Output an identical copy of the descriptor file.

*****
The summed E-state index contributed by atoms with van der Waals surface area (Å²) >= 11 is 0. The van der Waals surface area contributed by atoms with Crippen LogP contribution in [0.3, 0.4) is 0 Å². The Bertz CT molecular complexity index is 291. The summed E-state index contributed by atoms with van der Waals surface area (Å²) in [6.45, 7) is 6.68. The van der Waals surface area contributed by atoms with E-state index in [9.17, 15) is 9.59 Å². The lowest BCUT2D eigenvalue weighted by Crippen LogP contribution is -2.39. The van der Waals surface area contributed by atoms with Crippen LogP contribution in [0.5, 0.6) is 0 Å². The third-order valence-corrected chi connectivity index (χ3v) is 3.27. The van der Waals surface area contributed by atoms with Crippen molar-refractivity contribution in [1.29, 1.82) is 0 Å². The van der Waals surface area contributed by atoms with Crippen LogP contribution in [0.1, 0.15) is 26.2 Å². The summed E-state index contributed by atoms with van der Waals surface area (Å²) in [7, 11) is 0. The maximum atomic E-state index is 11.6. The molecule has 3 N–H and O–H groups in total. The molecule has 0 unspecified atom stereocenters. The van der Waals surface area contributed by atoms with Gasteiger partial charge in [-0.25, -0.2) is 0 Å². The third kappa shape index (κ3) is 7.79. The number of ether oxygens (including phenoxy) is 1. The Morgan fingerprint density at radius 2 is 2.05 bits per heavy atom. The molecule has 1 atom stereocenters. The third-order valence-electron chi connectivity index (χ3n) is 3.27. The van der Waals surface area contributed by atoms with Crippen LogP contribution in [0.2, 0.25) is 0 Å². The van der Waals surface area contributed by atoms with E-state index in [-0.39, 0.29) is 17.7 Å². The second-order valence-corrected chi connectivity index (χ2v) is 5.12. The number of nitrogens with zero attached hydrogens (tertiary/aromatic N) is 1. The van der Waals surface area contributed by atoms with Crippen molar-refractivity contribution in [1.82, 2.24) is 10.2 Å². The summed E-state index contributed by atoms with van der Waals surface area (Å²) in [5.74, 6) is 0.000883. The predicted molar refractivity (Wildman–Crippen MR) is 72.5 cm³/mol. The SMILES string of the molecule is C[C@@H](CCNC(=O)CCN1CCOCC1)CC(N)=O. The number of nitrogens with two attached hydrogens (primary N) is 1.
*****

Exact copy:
The summed E-state index contributed by atoms with van der Waals surface area (Å²) >= 11 is 0. The van der Waals surface area contributed by atoms with Crippen LogP contribution in [0.3, 0.4) is 0 Å². The Bertz CT molecular complexity index is 291. The summed E-state index contributed by atoms with van der Waals surface area (Å²) in [6.45, 7) is 6.68. The van der Waals surface area contributed by atoms with E-state index in [9.17, 15) is 9.59 Å². The lowest BCUT2D eigenvalue weighted by Crippen LogP contribution is -2.39. The van der Waals surface area contributed by atoms with Crippen LogP contribution in [0.5, 0.6) is 0 Å². The third-order valence-corrected chi connectivity index (χ3v) is 3.27. The van der Waals surface area contributed by atoms with Crippen molar-refractivity contribution in [1.29, 1.82) is 0 Å². The van der Waals surface area contributed by atoms with Crippen LogP contribution in [0.1, 0.15) is 26.2 Å². The summed E-state index contributed by atoms with van der Waals surface area (Å²) in [7, 11) is 0. The maximum atomic E-state index is 11.6. The molecule has 3 N–H and O–H groups in total. The molecule has 0 unspecified atom stereocenters. The van der Waals surface area contributed by atoms with Gasteiger partial charge in [-0.25, -0.2) is 0 Å². The third kappa shape index (κ3) is 7.79. The number of ether oxygens (including phenoxy) is 1. The Morgan fingerprint density at radius 2 is 2.05 bits per heavy atom. The molecule has 1 atom stereocenters. The third-order valence-electron chi connectivity index (χ3n) is 3.27. The van der Waals surface area contributed by atoms with Crippen LogP contribution in [0.2, 0.25) is 0 Å². The van der Waals surface area contributed by atoms with E-state index in [-0.39, 0.29) is 17.7 Å². The second-order valence-corrected chi connectivity index (χ2v) is 5.12. The number of nitrogens with zero attached hydrogens (tertiary/aromatic N) is 1. The van der Waals surface area contributed by atoms with Crippen molar-refractivity contribution in [1.82, 2.24) is 10.2 Å². The summed E-state index contributed by atoms with van der Waals surface area (Å²) in [5.74, 6) is 0.000883. The predicted molar refractivity (Wildman–Crippen MR) is 72.5 cm³/mol. The SMILES string of the molecule is C[C@@H](CCNC(=O)CCN1CCOCC1)CC(N)=O. The number of nitrogens with two attached hydrogens (primary N) is 1.